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Is the activewear hype here to stay?


An analysis by retail analytics company EDITD has found activewear a sector to watch this year.

No longer favoured by gym fanatics alone, sportswear is now becoming an everyday fashion staple. EDITD cites that retailers in the US and UK have increased their active offering by 203% compared to April 2013.

The push has come from growing popularity in sportswear by fashion designers such as Stella McCartney and Victoria Beckham - the latter pushing the new fitness trend SoulCycle.

There was clear growth in activewear in October 2014, while sales soared in December.

Sales for leggings that are made specifically for yoga have grown by 270% compared to Q1 2013, while trainers have had the most drastic change, having increased by 92%. EDITD believes that this is where the real market opportunity lies.

Active footwear caters to all consumer tastes, with Dior, Lanvin and Jimmy Choo all providing more glamourous versions of the fitness favourite. The surge in demand for trainers has also increased the price of the footwear by 9% to $92.40.

Although activewear is thriving, EDITD questions whether the trend is a fad or set to stay. The research found that the spikes in the activewear market are dramatic and that demand for leggings has meant many other high street retailers have aimed to mass produce the product at a cheaper price.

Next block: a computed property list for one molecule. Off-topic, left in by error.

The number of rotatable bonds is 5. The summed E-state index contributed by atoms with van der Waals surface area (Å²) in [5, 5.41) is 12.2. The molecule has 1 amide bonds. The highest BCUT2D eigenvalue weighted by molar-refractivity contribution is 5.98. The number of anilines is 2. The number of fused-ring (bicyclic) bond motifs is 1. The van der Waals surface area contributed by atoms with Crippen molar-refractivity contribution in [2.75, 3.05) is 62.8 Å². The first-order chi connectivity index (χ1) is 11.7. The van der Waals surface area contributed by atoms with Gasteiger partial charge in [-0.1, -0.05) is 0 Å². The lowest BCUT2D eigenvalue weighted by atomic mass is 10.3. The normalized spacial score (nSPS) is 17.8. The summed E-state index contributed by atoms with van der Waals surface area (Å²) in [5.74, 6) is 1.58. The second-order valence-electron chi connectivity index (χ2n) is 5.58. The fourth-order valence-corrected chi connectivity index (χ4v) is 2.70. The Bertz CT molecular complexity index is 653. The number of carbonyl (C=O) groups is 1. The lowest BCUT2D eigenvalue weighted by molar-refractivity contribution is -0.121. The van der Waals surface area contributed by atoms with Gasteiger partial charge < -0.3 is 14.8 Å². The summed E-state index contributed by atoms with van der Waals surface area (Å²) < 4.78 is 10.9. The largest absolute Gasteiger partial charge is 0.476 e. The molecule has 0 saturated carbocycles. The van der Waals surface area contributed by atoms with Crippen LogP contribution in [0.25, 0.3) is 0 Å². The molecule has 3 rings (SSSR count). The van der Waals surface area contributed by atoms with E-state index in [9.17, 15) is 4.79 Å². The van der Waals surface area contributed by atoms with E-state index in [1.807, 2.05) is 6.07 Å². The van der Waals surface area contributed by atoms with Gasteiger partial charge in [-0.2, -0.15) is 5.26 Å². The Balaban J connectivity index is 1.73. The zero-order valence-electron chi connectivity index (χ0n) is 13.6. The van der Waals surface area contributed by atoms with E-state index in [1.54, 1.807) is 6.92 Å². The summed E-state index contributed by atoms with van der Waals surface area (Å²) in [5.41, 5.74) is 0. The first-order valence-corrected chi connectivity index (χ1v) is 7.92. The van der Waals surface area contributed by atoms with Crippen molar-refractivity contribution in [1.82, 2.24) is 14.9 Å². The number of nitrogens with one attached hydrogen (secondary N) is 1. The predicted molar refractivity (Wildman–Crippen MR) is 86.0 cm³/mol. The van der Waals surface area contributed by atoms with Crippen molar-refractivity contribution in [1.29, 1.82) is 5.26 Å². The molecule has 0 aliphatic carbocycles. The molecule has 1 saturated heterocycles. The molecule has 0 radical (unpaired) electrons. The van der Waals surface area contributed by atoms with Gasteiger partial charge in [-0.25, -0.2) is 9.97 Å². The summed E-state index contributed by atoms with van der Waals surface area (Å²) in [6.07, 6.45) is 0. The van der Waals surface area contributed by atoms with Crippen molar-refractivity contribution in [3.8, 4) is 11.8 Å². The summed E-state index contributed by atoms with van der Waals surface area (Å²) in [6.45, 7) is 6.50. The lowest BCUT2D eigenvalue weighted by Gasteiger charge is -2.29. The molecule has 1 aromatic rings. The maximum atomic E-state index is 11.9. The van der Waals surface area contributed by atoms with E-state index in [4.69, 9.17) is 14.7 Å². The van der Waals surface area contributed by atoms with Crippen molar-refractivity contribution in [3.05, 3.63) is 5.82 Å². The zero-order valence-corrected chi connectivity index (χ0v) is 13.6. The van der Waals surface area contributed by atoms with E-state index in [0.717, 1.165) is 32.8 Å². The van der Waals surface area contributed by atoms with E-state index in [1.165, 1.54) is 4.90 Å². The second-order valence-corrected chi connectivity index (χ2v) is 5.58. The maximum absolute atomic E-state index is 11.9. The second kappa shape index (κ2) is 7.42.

Nonetheless, sporting clothing, in particular footwear, is still in demand. Nike, the world’s most stocked activewear brand, is worth a colossal $1.9bn and provides over 1,300 products to its consumers online.

Notting Hill based Sweaty Betty has now launched in Bloomingdale’s New York, while Lululemon has been voted the third favourite activewear store for teenagers- behind only Nike and Under Armour.

The Nike “Better for it” campaign appeals to a wider audience as it moves away from the company’s usual use of elite athletes. Similarly, Victoria’s Secret has pushed its sports brand through online fitness videos, which have made the company more accessible to the masses.

Although activewear sales have changed drastically in the last two years, EDITD urges retailers not to become complacent commenting:

“Analysed growth is the only way to sustain an activewear offering over the next few years. While leggings may be the headline story for fashion magazines, they aren’t necessarily the best place to invest, given market saturation and their growth slowing behind denim. Sneaker demand is where the real hype lies”.

The sportswear hype looks set to stay but retailers will need to keep up with changing consumer demands to ensure positive, stable future growth. 

Published on Monday 20 April by Rachel Gee

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